Props people are often said to “have a good eye” when it comes to building furniture or dressing a set. Well, if you don’t wear safety goggles when working in the props shop, you may end up with NO EYES AT ALL.
Safety goggles are often thought of in two different ways; there are impact resistant goggles and chemical splash goggles.
When you are woodworking, grinding metal, even hammering, you are creating the risk that a piece of material will fly into your eyes. Impact resistant goggles will protect your eyes from all but the most severe projectiles; if you are working on something that can break through a pair of impact resistant goggles, it can probably also break through your skin and or bones, in which case, you need more than just eye protection. Specifically, OSHA sets the minimum standard which impact resistant goggles must meet to ANSI Z87.1. You can read a summary of ANSI Z87.1 to see what kind of tests they perform on goggles.
For chemical splash goggles, most labs also recommend goggles which conform to ANSI Z87.1 as a minimum. Additional recommendations include goggles which wrap around the sides to fit snugly against the face. Elastic bands keep the goggles tight against the face and resist being knocked off from side impacts. Vents on the side help the eyes breathe and keep the goggles from fogging, but they should be designed in a way so that chemicals splashing from the front can’t get inside.
You can, of course, find goggles which claim to be chemical splash goggles but offer no impact resistance whatsoever. These will keep your eyes dry but little other protection. Since you should have ANSI-rated goggles for both impact and chemical protection, these kinds of goggles are completely worthless and should be avoided at all costs.
Working in props can demand both types of goggles. Carpentry, metal-working and other “hard materials” projects require impact resistant goggles. Working with epoxies, resins, powders, paints and other chemicals, as well as with heat and glassware, require chemical splash goggles. You can, of course, find a single pair of goggles which fills both needs, or you can have two pairs of goggles. Either way, you do not want to use goggles which fit neither needs. Often, you can find yourself working in a prop shop where a couple pairs of goggles are found thrown in a bin, with no indication of whether they conform to safety standards, not to mention how unhygienic this is. If you can’t identify the brand and model of a pair of goggles, then you can’t know whether it conforms to safe standards, and you have to assume it does not.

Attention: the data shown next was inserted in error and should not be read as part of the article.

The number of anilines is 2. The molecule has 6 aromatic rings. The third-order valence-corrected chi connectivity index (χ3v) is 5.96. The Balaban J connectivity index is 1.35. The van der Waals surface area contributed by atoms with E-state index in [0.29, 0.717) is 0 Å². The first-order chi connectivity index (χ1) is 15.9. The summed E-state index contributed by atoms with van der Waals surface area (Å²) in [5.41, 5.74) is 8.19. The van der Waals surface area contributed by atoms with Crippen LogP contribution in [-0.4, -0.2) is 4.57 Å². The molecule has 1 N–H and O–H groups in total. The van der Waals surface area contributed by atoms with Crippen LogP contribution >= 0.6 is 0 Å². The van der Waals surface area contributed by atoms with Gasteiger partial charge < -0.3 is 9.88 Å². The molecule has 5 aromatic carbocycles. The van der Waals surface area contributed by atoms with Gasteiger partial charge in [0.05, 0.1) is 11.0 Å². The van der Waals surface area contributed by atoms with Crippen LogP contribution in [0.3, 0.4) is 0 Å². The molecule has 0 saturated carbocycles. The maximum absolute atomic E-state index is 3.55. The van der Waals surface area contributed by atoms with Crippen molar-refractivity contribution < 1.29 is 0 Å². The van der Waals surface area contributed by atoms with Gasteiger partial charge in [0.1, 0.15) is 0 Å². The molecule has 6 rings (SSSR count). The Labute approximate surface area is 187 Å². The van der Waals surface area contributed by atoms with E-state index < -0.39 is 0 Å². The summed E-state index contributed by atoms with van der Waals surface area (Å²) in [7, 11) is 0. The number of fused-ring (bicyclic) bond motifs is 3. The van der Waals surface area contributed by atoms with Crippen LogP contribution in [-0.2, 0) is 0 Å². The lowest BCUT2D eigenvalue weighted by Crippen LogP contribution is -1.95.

I recommend having your own personal set of goggles. Besides working in shops with a poor selection of safety equipment, you may also find yourself working in places which aren’t actually shops. Technically, your employer is supposed to provide you with the safety equipment you need, but like most props artisans, you may do a fair amount of work on your own, either as a hobby or to make extra cash. A personal pair of goggles also means you can find a pair that fits well and that feels well; you should not forgo eye protection just because most goggles feel uncomfortable on your face. You have a multitude of choices in eyewear out there, most under $20. Even the most expensive pairs are only $80-90, which is still far less than the cost of a visit to the eye doctor, not to mention the lifetime cost of losing an eye. Mind you, the price of goggles is not necessarily an indication of their quality or effectiveness.